The Black Mount, my narrow escape

The Black Mount is a series of mountains which span from Glen Orchy to Glen Coe. Rannoch Moor is a good visual marker for where you need to get to in order to tackle these hills.

The more hills I hike, the more I learn. So it was the voice of experience that told me to park at Crainlarich Train station for a toilet break before continuing on to Bridge of Orchy. The same voice also told me to have a wee roll & sausage at the train station cafe.

At Bridge of Orchy, a sharp left onto a remote single track road brought us closer and closer to the dark hulks of rock that stretch long into Glen Coe.

Suddenly out of nowhere, in the middle of nowhere a mirage! A hotel (with bar) popped up in the quite remote wooded glen. Actually, it must be strategically placed to lure weary walkers from the nearby West Highland Way. Reviews are mixed, but in a storm, boy you’d be glad of it!

A little further on we changed into boots in a small car park, before a gentle walk of a few miles past Victoria Lodge and on to the foot of the two munros we were to bag – Stob Choire Odhair and Stob Ghabhar.

We began the ascent of Odhair first. As we got closer we could see the huge Zorro-style sword slashes on the side of Odhair. These marked the path upwards.

The sun came out and the wind dropped, which made it a bit of an effort. Dark clouds rolled in the distant east, out of which rumbled two fighter jets – Tornados or Typhoons,  I reckoned – cracking the air as they sliced their way past us and curved low into Glen Kinglass. We heard them a few more times during our ascent, but they never came as close again.

Once through the marks of Zorro, Odhair flattened out and it was a gentle push to a wide grassy summit.

From the top we could see immediately that there would be a fair descent before the bealach, and we also spotted slivers of a complex path, flashing in and out of view on the bumpy side of Stob Ghabbar.

On the bealach the clouds rolled in and emptied their contents on us, but it was so warm that we didn’t bother with the waterproofs at that stage.

Past the bealach, and into the scramble, a little lake in Coire Lochain came into view (sorry no pictures of it, was too busy holding on). It was the last bit of calm we set eyes on before pushing further up Aonach Eagach (FYI there is more than one AE). Its own Zorro scars had been flicked across the hill with far less discretion than those of Odhair and tracing them with my hands and feet felt perilous at times. My walking pole kept getting in the way, and more than once I nearly tripped over it.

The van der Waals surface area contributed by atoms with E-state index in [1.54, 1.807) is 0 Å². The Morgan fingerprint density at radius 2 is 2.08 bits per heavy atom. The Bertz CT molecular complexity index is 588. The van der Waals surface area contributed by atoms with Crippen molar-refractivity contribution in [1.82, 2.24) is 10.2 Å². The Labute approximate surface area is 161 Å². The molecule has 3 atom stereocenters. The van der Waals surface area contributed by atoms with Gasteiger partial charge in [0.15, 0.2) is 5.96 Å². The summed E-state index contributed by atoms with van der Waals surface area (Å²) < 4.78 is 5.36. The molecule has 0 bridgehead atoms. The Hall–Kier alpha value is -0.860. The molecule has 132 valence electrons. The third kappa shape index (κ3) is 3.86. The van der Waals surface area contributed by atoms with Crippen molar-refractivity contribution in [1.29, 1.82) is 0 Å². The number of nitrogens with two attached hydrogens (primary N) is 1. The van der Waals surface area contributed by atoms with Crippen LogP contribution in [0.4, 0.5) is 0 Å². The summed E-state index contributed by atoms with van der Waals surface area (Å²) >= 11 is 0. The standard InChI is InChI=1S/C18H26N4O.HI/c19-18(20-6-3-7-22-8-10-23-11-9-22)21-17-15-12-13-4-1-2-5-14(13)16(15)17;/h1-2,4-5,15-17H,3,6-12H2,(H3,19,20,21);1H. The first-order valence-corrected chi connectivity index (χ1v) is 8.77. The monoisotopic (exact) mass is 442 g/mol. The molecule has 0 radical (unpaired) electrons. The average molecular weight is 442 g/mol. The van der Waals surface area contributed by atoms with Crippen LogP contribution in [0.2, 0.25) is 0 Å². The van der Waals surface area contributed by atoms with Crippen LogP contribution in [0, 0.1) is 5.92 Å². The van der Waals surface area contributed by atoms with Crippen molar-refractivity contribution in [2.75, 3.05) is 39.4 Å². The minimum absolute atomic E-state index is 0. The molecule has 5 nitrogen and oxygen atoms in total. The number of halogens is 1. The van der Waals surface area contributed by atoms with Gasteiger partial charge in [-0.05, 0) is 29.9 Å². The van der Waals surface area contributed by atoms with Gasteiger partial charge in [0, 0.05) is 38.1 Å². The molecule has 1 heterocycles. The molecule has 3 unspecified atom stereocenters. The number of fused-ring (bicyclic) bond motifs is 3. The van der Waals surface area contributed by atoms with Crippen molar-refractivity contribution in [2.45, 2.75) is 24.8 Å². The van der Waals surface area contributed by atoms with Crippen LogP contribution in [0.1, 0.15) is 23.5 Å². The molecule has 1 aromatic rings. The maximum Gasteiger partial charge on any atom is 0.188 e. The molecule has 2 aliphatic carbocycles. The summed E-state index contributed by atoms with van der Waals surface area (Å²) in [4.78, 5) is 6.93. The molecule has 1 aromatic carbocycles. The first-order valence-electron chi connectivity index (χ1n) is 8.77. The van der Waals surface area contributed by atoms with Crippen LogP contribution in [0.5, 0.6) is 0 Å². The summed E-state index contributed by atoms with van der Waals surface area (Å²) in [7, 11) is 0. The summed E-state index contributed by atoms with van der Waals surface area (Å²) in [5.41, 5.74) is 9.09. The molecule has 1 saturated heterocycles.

The mist began chasing upwards too. Being anxious to escape both the weather and the scramble, I raced up at a fair pace.

I escaped the scramble onto better ground thinking the worst was over, but no sooner had I cast it to memory, a notchy-looking ridge presented a new challenge. Walk Highlands described it as “airy”. I’d edit that description by adding one consonant. That would be an “H”.

At first sight, it looked do-able. But a few metres into it both of us began to lower our centres of gravity. My thoughts turned to editing the Walk Highlands report to include the term “off-putting”. Yeah, “off-putting” works on a number of levels! I have no photos from this stage for obvious reason, so include an image below © Steve Macluskie from for purposes of example.

I did my best to stay off the rockiest bits by trying to get on the side of it and shimying along, but that proved more dangerous than the alternative: to just get up on it! I felt like Mr Bean hugging the diving board. I focused on only my next step, and next available hand hold. And if seasoned munro-baggers read this & scoff – remember, a good measure of character is being able to achieve something INSPITE of being scared shitless of doing it.

I would rather have climbed another 1000 metres, than walk the ridge. But I did, and it’s done now. As the ridge widened, so did my stride. I stuck to the path all the way to the summit & avoided letting me eyes linger on the arresting drops to the North East.

As we descended we realised we were trapped between two weather systems. On our backs the sun burned our skin, and in front of us the skies were leaden.

Sonic booms clattered nearby. Typhoons? Nope. We picked up the pace as Angus’s opening riff played in my head. We’d been … thunderstruck!

My walking pole, which had already tried to kill me on the scramble, was now acting as my personal lightening rod. Great.

We made it to the waterfall in dry weather, but that was the last of it, and a proper soaking ensued.

Back at the car park, we changed into drier clothes, and got inside my rust bucket of a car.

I gave the ignition key a quarter turn. The battery light blinked unconfidently. I gave it another quarter turn.

Electricity plucked a route along my Rover 25’s infamous wiring gloom. Disappointingly, the engine gave a yawn, and spluttered into life.

There would be no overnight stop a nearby hotel, probably with a well-stocked bar, no doubt with an open fire, maybe even a sleepy dog pressing gently against tired feet.

About RennyRambles

Running, rambling, cycling, swimming and scrambling to my heart's content. Happiest on a trail, with some jelly babies in my pocket.
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